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Title: A rational emotive behaviour therapy perspective on the nature and structure of posttraumatic stress responses : the mediating and moderating effects of rational and irrational beliefs
Author: Hyland , Philip
ISNI:       0000 0004 5358 2104
Awarding Body: Ulster University
Current Institution: Ulster University
Date of Award: 2015
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Rational Emotive Behaviour Therapy (REBT: Ellis, 2001) represents the original cognitive behavioural therapy (eBT) model of psychopathology. Although there is much empirical support for the basic theory of REBT (see David, Lynn, & Ellis, 2010), the model has never been tested in the context of posttraumatic stress responses to adverse life events. The first empirical chapter of the thesis investigated the construct validity of the Attitudes and Belief Scale 2 (ABS-2: DiGiuseppe, Leaf, Exner, & Robin, 1988). This chapter employed traditional confirmatory factor analysis and confirmatory bifactor modelling to investigate the psychometric properties of the ABS-2. Results indicated that a bifactoral model conceptualisation was found to offer an adequate representation of the underlying factor structure of the scale. Based on these results, an abbreviated version of the ABS-2 with superior psychometric properties was thus constructed. In the second empirical chapter confirmatory bifactor modelling and composite reliability analysis were employed to investigate the psychometric properties of the Profile of Emotional Distress (PED: Opris & Macavei, 2007). The PED was designed to capture the qualitative distinction between dysfunctional emotions, as predicted by REBT theory. Results indicated that the PED does not capture the distinction between functional and dysfunctional negative emotions, however a bifactor model inclusive of a single general distress factor, and four method factors was found to be an acceptable fit of the data. The third empirical chapter utilised structural equation modelling to test the organisation of the irrational beliefs in the prediction of posttraumatic stress responses. A model consistent with the predictions of REBT theory was found to be a good fit of the data and explained a large percentage of variance in each symptom class of posttraumatic stress. The fourth empirical chapter provided the first piece of empirical evidence that generalised irrational beliefs impact upon posttraumatic stress symptoms via trauma-specific irrational beliefs; a frequently hypothesised relationship which had hitherto remained untested. Results of structural equation modelling offered support for this core hypothesis. Subsequently, the fifth empirical chapter investigated the impact of trauma-specific irrational beliefs in the prediction of reporting posttraumatic stress symptoms while controlling for a number of important sociodemographic factors. Binary logistic regression ~ .. ~ ... analysis was employed and found that three irrational belief process positively predicted belong to the strongly symptomatic group. Finally, the sixth empirical chapter employed sequential moderated multiple regression analysis to determine if rational beliefs could positively moderate the impact of irrational beliefs of posttraumatic stress symptoms. Rational beliefs were found to exert a negative, direct effect on posttraumatic stress symptoms, and to lessen the impact of irrational beliefs on posttraumatic stress responses.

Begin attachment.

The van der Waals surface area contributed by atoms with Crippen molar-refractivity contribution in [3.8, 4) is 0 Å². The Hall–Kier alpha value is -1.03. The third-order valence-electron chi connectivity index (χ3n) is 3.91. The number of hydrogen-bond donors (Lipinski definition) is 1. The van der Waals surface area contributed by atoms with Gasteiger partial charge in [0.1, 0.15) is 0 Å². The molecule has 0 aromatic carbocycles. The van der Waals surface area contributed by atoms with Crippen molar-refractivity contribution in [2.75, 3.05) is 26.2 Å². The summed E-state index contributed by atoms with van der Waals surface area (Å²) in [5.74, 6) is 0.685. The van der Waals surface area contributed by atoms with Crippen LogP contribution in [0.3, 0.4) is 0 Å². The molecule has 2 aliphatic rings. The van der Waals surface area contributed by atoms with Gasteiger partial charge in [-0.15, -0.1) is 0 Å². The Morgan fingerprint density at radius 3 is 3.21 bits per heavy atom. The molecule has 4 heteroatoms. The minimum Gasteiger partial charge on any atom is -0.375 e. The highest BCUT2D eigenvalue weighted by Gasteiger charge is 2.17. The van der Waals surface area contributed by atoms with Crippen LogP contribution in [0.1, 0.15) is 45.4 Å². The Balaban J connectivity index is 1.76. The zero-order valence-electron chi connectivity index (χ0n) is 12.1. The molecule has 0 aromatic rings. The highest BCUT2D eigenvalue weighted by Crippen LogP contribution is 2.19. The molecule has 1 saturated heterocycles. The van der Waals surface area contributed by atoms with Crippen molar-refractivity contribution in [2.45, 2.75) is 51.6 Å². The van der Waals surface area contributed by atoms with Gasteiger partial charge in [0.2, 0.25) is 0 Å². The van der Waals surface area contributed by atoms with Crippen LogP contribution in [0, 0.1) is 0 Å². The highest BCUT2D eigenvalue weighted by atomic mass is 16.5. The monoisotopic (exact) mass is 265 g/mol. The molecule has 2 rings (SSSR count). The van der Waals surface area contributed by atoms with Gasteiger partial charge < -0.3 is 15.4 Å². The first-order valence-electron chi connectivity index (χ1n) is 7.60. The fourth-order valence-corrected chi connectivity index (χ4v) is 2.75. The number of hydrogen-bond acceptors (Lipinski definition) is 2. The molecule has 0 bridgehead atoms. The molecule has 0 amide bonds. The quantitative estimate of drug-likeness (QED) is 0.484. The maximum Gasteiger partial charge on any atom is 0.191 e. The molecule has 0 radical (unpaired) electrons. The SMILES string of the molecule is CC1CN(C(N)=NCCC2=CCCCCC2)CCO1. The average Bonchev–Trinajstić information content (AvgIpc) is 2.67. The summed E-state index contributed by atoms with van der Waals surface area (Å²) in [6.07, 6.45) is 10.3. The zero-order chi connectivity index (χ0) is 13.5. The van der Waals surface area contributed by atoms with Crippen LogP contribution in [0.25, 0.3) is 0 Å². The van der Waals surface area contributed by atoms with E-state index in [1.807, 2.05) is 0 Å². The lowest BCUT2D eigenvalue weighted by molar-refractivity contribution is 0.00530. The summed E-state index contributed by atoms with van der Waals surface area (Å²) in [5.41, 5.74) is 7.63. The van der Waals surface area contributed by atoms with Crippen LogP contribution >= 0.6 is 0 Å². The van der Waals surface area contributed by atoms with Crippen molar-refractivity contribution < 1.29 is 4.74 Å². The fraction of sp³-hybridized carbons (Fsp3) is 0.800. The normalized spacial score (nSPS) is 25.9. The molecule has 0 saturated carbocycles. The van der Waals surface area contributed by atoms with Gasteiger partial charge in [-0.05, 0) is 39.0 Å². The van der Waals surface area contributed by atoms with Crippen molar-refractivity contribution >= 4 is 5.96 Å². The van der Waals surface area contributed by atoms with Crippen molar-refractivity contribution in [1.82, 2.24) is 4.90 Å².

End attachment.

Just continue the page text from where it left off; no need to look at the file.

Supervisor: Not available Sponsor: Not available
Qualification Name: Thesis (Ph.D.) Qualification Level: Doctoral
EThOS ID:  DOI: Not available